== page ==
4. We hate Truncated feeds: Some of us use Bloglines. Others use Google Reader. Still others prefer Feedblitz. Regardless of how we read our feeds, we all agree that we want to read the entire posts rather than just the first 200 characters with a link to the site for the of the story. That should be straightened out tomorrow. In May of this year, there was some chatter about “to truncate or not to truncate” RSS feeds. I figure people will visit our site through a combination of links on other sites, search engines, bookmarks, and RSS feeds they find interesting. Will we add ads to our feeds? Probably. I think that beats forcing readers to click over to our site in order to serve ads to them.
5. Google AdSense Integration: Easy to set up. Andy Hagans has put together a Monetization Makeover of PSPFanBoy over at Performancing.com to help explain ad placements. Interesting stuff. The link to AdSense’s heatmap is particularly valuable.
If Google AdSense wanted to make things even easier, they could provide ad insertion instructions on their site for common blogging platforms like Movable Type.
6. Del.Icio.Us and Yahoo MyWeb Bookmarking Integration: I noticed that Threadwatch added bookmarking links for del.icio.us and Y! MyWeb to their blog posts. That??????s a brilliant tactic. Articles that are bookmarked more often receive more visibility on social bookmarking sites, so making it easy for people to bookmark your posts makes a lot of sense. They used JavaScript for their links. I took a different approach to coding the links that allows me to include the code on individual posts, archive pages, and the homepage. If you’re interested, here’s the code I put after the comments code (my apologies for using an image to publish this):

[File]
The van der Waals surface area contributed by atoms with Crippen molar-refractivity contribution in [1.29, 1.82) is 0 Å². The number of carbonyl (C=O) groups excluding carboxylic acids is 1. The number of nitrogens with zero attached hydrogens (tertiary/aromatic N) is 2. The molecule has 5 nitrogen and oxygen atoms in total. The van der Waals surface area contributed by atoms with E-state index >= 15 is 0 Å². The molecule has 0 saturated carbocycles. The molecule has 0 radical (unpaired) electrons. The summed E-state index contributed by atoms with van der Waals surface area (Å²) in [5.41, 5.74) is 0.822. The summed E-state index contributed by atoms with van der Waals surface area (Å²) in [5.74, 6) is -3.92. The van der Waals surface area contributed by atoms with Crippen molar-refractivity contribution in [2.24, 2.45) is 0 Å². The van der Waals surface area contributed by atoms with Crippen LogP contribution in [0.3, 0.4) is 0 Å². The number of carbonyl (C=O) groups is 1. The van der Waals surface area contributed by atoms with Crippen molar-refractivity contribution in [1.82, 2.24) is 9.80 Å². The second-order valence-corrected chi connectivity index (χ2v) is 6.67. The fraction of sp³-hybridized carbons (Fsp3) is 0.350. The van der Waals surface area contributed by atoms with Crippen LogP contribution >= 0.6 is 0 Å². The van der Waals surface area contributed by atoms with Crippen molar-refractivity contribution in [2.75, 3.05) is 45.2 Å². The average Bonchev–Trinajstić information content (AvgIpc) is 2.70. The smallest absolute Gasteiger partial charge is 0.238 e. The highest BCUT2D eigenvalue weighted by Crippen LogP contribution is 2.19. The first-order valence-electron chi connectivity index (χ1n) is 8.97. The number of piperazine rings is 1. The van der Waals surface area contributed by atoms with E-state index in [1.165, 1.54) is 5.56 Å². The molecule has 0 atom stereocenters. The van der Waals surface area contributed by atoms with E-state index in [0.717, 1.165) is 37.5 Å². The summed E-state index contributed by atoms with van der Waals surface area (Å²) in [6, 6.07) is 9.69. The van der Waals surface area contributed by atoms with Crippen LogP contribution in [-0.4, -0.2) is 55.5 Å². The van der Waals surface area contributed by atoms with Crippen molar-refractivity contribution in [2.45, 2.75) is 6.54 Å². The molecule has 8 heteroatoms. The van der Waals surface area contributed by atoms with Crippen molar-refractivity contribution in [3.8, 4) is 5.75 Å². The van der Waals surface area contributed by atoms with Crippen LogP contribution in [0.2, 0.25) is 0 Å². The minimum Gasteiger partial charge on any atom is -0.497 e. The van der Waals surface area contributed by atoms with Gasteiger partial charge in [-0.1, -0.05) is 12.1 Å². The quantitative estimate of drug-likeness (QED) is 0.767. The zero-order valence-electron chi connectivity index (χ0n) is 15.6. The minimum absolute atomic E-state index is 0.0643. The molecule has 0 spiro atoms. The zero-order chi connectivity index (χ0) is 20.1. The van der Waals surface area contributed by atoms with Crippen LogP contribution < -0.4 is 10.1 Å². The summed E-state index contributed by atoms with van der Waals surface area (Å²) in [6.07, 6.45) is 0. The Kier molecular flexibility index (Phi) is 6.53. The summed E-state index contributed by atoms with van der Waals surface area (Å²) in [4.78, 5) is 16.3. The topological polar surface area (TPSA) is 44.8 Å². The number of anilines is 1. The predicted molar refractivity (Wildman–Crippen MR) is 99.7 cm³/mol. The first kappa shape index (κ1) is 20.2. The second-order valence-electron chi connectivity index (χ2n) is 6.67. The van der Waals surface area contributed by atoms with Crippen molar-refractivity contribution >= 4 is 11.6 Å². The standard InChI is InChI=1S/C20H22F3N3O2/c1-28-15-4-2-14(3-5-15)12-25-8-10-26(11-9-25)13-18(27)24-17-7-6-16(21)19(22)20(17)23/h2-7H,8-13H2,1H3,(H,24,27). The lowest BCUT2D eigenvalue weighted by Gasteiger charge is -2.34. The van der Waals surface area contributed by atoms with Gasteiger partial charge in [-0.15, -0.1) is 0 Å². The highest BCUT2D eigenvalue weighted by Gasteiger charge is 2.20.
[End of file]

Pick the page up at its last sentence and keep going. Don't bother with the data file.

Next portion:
The single quotes around the link is key. Without that, the post title will break after the first word.
This should work with other blogging platforms by swapping out the variables with the appropriate permalink and title codes.
7. Professional Blog Design: Thanks to Cat and Raheel for their graphic design help. The site looks great. Like it or not, graphic design plays a big role building credibility. Stanford University has studied this for Consumer Reports, and found that:

“…nearly half of all consumers (or 46.1%) in the study assessed the credibility of sites based in part on the appeal of the overall visual design of a site, including layout, typography, font size and color schemes.

We hope our site’s graphic design gets people to stick around long enough to judge us on our content.
That’s it so far.
We’d love to hear comments about our design, RSS feeds, advertising integrations, etc. Don’t be shy.